The Graduates

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Some student actors build all their hopes for the future around their college showcase, that rite of passage that introduces a graduating class to agents, managers, and casting directors in the hubs of American show business.

But Ron Van Lieu, chair of the acting department at the Yale School of Drama, cautions against that mindset: "I recommend that students regard the showcase as an opportunity to collectively present an hour of good theater to the audience, rather than as a competitive, tension-filled marketing event."

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For one thing, actors may worry endlessly about how their industry audience will respond to a particular scene or monologue, thereby failing to be true to themselves. "The material should be right for the actors, not chosen because they think viewers expect a certain type of material," says Ingrid Sonnichsen, an associate teaching professor of acting at Carnegie Mellon University.

But don't recent veterans often tell the best war stories? Back Stage asked six actors who've lately survived the college showcase experience to share what happened.

Kevin Bigley, DePaul University (BFA, 2009)

Casting directors attending college showcases don't usually care how well you can play Hamlet or other classical roles, says actor Kevin Bigley. "They want to see you be you. They want to look at you and say, 'Where do you fit? Where can I slot you?' "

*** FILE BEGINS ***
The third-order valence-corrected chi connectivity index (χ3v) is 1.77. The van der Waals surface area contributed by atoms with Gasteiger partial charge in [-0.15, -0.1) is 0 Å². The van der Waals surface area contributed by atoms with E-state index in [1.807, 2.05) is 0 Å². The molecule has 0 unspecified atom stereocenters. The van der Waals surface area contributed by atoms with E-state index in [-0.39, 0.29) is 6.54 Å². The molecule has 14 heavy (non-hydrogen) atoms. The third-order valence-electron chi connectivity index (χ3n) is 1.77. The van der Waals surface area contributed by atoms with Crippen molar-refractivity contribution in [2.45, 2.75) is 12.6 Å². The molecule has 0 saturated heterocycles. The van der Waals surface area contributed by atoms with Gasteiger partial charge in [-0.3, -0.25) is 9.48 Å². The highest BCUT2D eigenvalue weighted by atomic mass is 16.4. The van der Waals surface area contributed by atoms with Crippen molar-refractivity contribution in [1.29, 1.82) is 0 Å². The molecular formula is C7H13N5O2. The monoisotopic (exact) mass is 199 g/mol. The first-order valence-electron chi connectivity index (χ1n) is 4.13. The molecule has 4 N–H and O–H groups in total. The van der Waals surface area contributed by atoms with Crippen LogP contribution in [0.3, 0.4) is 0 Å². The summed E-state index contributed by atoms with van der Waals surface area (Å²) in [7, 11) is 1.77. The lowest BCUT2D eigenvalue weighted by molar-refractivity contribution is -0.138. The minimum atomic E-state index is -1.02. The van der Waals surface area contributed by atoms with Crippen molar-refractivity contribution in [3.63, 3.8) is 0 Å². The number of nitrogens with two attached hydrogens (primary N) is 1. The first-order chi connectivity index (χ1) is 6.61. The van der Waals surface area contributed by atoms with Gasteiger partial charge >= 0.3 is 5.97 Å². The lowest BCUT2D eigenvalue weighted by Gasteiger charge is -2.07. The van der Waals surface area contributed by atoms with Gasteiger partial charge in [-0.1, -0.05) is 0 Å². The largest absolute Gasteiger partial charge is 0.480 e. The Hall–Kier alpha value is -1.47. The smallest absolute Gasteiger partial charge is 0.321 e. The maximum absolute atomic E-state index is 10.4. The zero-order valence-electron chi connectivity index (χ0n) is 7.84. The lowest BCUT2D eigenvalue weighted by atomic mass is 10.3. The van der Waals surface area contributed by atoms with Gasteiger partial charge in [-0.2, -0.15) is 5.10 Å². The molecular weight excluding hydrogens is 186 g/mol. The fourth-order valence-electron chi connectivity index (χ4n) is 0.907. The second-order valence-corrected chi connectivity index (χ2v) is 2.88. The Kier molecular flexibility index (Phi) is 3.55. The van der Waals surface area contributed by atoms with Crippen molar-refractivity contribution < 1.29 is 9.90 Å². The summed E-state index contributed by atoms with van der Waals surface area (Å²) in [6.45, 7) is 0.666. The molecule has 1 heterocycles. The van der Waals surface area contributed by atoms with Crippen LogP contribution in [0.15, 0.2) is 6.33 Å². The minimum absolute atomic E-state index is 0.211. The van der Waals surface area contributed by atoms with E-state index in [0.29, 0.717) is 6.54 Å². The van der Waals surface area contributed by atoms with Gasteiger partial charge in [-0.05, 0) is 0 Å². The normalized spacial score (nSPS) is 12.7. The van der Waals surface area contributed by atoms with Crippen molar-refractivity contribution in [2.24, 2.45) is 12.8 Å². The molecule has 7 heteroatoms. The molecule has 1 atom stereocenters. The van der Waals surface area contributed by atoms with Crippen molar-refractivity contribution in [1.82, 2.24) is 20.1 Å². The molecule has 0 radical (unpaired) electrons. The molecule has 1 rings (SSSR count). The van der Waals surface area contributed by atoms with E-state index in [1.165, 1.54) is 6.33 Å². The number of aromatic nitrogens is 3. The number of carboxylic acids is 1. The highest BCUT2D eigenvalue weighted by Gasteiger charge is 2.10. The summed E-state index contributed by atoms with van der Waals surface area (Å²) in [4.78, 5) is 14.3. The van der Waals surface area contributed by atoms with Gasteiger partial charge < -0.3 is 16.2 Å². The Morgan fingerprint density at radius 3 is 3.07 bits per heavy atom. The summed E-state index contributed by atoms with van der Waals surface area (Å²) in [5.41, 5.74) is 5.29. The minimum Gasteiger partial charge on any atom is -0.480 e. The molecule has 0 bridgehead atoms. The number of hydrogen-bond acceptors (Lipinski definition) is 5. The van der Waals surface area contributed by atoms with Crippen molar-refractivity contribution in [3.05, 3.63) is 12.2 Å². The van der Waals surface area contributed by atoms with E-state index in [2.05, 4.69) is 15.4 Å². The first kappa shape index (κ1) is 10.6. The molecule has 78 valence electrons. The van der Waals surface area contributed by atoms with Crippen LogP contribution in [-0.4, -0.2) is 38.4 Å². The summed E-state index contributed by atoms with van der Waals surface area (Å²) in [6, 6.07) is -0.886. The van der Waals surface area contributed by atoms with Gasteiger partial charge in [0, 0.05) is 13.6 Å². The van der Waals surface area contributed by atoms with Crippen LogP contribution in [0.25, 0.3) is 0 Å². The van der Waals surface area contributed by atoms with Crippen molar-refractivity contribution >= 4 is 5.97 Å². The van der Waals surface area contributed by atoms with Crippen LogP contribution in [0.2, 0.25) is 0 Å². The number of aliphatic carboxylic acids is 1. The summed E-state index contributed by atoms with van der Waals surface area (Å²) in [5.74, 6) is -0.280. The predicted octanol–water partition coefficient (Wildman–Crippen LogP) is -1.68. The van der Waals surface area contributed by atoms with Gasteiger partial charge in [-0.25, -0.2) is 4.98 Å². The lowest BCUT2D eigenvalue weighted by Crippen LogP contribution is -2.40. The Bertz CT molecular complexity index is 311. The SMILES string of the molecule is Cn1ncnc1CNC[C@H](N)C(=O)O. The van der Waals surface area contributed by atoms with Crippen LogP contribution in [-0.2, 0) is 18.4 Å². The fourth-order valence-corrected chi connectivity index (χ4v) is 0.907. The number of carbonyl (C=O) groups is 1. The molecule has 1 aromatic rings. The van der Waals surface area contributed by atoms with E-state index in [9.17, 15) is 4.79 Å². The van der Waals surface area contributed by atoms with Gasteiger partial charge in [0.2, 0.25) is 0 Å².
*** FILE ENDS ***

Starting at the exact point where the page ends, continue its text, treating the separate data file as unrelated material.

Finding an audition piece that brings out your best assets, then, is key. Bigley and other undergraduate student actors in the 2009 class at DePaul University in Chicago narrowed their monologue and scene choices to three candidates. Then the class voted. Bigley ended up working on a scene, from a Rebecca Gilman play, that was "natural, real, and funny," he says.

The class had three to four weeks of rehearsal before the showcase. Associate professor Lisa Portes directed the program, which opened with a song: "Mr. Blue Sky." Live musical interludes also filled gaps between scenes while the stage was being reset.

DePaul's three-city showcase tour was a week-and-a-half-long whirlwind. The students started in New York, hopped back to Chicago for the local showcase, headed west to Los Angeles, and finally returned to Chicago, just in time for graduation.

Any pressure Bigley felt to score big with agents and managers was alleviated by the fact that he had already secured local agency representation. In fact, he decided to stay on and work in Chicago for a year before moving to California. In 2010, he booked the lead in a pilot for Fox, directed by Vince Vaughn. When Bigley made the move west, his Chicago agency, Stewart Talent, helped hook him up with both an agency, UTA, and a manager, Emily Gerson Saines, in L.A.

Bigley's advice to others is to treat your showcase like a "big coming-out party" and not take it too seriously. "Most likely you're not going to walk away with a nine-picture deal with Warner Bros.," he says. "You might get some attention; you might not....It's just a nice transition into the real world."

Kersti Bryan, Carnegie Mellon University (BFA, 2006)

The college showcase is by its nature an exercise in artifice, suggests Kersti Bryan, an actor now based in New York. After spending years with your classmates, developing your art and "opening your heart," she says, all of a sudden you find yourself hitting the gym and worrying about whether your teeth are sufficiently white.